Monday, March 4, 2013

Les Miserables: It's Over. It's Done. And?

I've done it! I have completed the unabridged edition of Les Miserables by Victor Hugo! Victory is mine!

Now what am I supposed to do with all my spare time?

I've updated my quotes blog post. Both of them, actually. Go crazy with all the gloriousness that is Victor Hugo. The guy is verbose, but his verbosity paints the most profound images, details the darkest abyss of the human experience, and elevates the soul. I even found beauty in his description of the sewers.

What is Les Mis to me now, having finished the book, seen the play, and watched the movie? Beyond the obvious story of redemption, Les Mis is an opportunity to understand the human experience, to look deep into the soul of man and glimpse his revolutionary spirit, his determined spirit. It is an opportunity to come to know that the salvation of man comes because of love. It is the opportunity to understand that what we believe is right can sometimes turn out to be only an illusion, a ideological fiction that we tell ourselves to perpetuate the status quo. 

I hated, at times, the ridiculousness of Marius and Cosette's courtship. It made me want to throw up a little in my mouth every once in a while. But, despite the apparent lovie-dovey-ness of it all, their relationship exemplifies a love built on admiration, borderline obsessive infatuation (not entirely healthy), and respect. In contemporary relationships, I think we miss that aspect. Too often, serious relationships are built on desire and lust and forego the powerful dimension of admiration.  

As a sociologist, Les Miserables demonstrates the impact of inequality and exploitation. It illustrates the damages inflicted upon a society when women and children are exploited, forgotten, or abandoned. A society cannot progress when it ignores the needs of the poor and needy, when it turns out the child to beg in the streets or run in gangs. It cannot progress when women are viewed as half or less of a person, enslaved because of their gender, and seen as "the weaker sex." Poverty is inherently unjust. It creates animals out of man, creatures of darkness out of those who were once lovers of light. It was structural failings that led to Fantine's descent into the urchin world, Thenardier's fiendish extortion, and Jean Valjean's initial crime. It is why Victor Hugo wrote that so long as such things exist, "there shall be a need for books such as this." 

Here's what Anne Hathaway had to say about her opportunity to portray Fantine: "Playing Fantine, having to connect with the darkness of life, and I think maybe more to the point, the unnecessary suffering that human beings can inflict on each other, I would have loved to have gone home and forgotten about that everyday, but you just can't because it exists. And it exists for millions of men and women throughout the world. I think this film changed me because it made me more compassionate and more aware."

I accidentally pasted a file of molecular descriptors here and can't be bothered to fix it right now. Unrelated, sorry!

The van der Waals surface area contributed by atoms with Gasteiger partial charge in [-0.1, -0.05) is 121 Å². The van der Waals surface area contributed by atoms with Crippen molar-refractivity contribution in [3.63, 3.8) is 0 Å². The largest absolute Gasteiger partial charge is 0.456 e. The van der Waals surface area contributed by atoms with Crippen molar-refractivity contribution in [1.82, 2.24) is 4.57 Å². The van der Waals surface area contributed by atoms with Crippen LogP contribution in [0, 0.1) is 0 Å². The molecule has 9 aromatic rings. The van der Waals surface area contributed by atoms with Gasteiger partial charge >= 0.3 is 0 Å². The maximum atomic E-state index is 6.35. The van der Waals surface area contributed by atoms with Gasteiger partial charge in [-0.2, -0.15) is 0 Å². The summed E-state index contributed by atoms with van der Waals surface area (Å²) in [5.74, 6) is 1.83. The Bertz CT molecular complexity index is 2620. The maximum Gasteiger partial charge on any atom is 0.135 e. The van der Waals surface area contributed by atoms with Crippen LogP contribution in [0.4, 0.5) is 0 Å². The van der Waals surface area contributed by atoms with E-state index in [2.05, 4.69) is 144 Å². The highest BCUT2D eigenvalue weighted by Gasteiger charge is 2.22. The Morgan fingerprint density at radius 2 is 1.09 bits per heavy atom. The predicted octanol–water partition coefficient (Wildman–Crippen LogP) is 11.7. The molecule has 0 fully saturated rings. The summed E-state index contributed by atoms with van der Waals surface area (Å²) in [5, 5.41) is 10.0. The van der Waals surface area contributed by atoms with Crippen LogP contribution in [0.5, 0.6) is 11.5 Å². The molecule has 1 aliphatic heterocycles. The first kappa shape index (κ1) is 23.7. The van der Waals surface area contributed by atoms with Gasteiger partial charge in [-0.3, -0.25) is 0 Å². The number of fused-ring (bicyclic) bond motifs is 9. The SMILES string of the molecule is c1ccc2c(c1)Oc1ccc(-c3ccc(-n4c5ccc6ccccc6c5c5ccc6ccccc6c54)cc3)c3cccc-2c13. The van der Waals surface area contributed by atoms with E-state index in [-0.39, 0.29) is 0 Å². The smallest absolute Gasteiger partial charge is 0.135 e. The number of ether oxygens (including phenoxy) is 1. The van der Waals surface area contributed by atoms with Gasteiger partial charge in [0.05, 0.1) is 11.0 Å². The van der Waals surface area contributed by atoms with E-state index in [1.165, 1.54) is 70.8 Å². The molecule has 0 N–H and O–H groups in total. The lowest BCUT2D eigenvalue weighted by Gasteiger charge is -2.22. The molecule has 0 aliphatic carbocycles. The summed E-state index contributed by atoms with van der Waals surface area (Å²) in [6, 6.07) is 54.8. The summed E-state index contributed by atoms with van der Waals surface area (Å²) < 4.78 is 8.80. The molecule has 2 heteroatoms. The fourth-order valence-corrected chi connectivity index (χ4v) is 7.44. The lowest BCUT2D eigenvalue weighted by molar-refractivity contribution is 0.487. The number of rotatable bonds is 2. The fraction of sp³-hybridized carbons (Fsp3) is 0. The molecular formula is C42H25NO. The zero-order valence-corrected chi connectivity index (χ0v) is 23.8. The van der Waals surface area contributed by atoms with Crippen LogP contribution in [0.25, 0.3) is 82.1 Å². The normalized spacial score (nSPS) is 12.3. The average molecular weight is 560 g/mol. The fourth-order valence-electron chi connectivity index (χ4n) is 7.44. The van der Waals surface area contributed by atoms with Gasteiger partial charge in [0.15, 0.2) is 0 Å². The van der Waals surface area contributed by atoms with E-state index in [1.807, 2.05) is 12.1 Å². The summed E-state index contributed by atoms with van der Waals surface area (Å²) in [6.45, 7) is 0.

One cannot read Les Miserables without being changed, without shedding tears out of sadness and joy, without feeling a desire to ameliorate the suffering of his fellow man. Perhaps you can. I could not. "He who does not cry cannot see."

As Jean Valjean arrives at the barricade, he is described by one student as, "a man who saves others." He had arrived at a critical juncture, giving another the chance to leave the barricade and live. His life, his mission, was salvation. I want to be a man who saves others. And  in so doing, I want to be a man who saves himself. 

Hugo writes, "The book the reader has now before his the march from evil to good, from injustice to justice, from the false to the true, from night to day, from appetite to conscience, from rottenness to life, from brutality to duty, from Hell to Heaven, from nothingness to God. Starting poing: matter; goal: the soul. Hydra at the beginning, angel at the end" (1242). Les Miserables is a book, a story about progress, change, and hope. Is that not what God, in whatever form we conceive Him to be, expects from us? 

As I have read, I have found intimations of my own experience within the lives of these now hallowed characters. In his final moments, Javert is torn between two lives he never thought possible. "Before him he saw two roads, both equally straight; but he did see two; and that terrified him -- he who had never in his life known anything but one straight line. And, bitter anguish, these two roads were contradictory. One of these two straight lines excluded the other. Which of the two was the true one" (1320)? I find myself in such a predicament as of late. None of this Robert Frost nonsense. Both paths are equally straight and equally frightening. What does one do in such a case? "He looked for but could no longer find himself" (1321). "To have the unknown over his head, he was not accustomed to that" (1326). Powerful words. Frightening reality. Perhaps that is why Javert took his own life. He could not bear the thought of contradictory realities. I see before myself two equally terrifying roads, but unlike Javert, I see some hope. I see some consensus, even if it is illogical consensus.